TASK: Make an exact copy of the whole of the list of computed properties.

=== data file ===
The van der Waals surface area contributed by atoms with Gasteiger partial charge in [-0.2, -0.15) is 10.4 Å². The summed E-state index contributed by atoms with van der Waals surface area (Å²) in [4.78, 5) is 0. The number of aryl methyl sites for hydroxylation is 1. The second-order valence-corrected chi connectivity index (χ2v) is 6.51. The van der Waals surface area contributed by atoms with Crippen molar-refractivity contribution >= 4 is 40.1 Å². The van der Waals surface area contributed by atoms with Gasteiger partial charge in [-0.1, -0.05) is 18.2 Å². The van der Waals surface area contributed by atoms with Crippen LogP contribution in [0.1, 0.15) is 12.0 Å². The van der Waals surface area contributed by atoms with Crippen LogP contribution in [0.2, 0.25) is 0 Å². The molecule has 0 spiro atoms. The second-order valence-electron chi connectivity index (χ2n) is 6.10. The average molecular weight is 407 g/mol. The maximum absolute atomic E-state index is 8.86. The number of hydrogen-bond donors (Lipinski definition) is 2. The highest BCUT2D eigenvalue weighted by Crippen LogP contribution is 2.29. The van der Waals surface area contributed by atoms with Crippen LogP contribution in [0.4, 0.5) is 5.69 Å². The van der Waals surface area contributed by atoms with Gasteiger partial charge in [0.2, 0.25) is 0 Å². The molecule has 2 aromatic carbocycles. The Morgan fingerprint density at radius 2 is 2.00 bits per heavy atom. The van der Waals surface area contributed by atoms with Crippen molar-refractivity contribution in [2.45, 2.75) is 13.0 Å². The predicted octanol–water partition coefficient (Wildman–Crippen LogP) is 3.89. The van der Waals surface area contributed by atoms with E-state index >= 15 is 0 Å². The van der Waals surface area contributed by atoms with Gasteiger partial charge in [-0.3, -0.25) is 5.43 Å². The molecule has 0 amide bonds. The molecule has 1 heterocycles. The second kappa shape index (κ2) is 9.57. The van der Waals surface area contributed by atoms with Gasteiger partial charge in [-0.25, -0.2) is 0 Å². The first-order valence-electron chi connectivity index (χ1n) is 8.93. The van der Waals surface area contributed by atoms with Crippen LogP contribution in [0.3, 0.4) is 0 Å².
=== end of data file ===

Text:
The van der Waals surface area contributed by atoms with Gasteiger partial charge in [-0.2, -0.15) is 10.4 Å². The summed E-state index contributed by atoms with van der Waals surface area (Å²) in [4.78, 5) is 0. The number of aryl methyl sites for hydroxylation is 1. The second-order valence-corrected chi connectivity index (χ2v) is 6.51. The van der Waals surface area contributed by atoms with Crippen molar-refractivity contribution >= 4 is 40.1 Å². The van der Waals surface area contributed by atoms with Gasteiger partial charge in [-0.1, -0.05) is 18.2 Å². The van der Waals surface area contributed by atoms with Crippen LogP contribution in [0.1, 0.15) is 12.0 Å². The van der Waals surface area contributed by atoms with Crippen LogP contribution in [0.2, 0.25) is 0 Å². The molecule has 0 spiro atoms. The second-order valence-electron chi connectivity index (χ2n) is 6.10. The average molecular weight is 407 g/mol. The maximum absolute atomic E-state index is 8.86. The number of hydrogen-bond donors (Lipinski definition) is 2. The highest BCUT2D eigenvalue weighted by Crippen LogP contribution is 2.29. The van der Waals surface area contributed by atoms with Crippen LogP contribution in [0.4, 0.5) is 5.69 Å². The van der Waals surface area contributed by atoms with Gasteiger partial charge in [0.2, 0.25) is 0 Å². The molecule has 2 aromatic carbocycles. The Morgan fingerprint density at radius 2 is 2.00 bits per heavy atom. The van der Waals surface area contributed by atoms with Crippen molar-refractivity contribution in [2.45, 2.75) is 13.0 Å². The predicted octanol–water partition coefficient (Wildman–Crippen LogP) is 3.89. The van der Waals surface area contributed by atoms with E-state index >= 15 is 0 Å². The van der Waals surface area contributed by atoms with Gasteiger partial charge in [-0.3, -0.25) is 5.43 Å². The molecule has 0 amide bonds. The molecule has 1 heterocycles. The second kappa shape index (κ2) is 9.57. The van der Waals surface area contributed by atoms with Gasteiger partial charge in [-0.25, -0.2) is 0 Å². The first-order valence-electron chi connectivity index (χ1n) is 8.93. The van der Waals surface area contributed by atoms with Crippen LogP contribution in [0.3, 0.4) is 0 Å².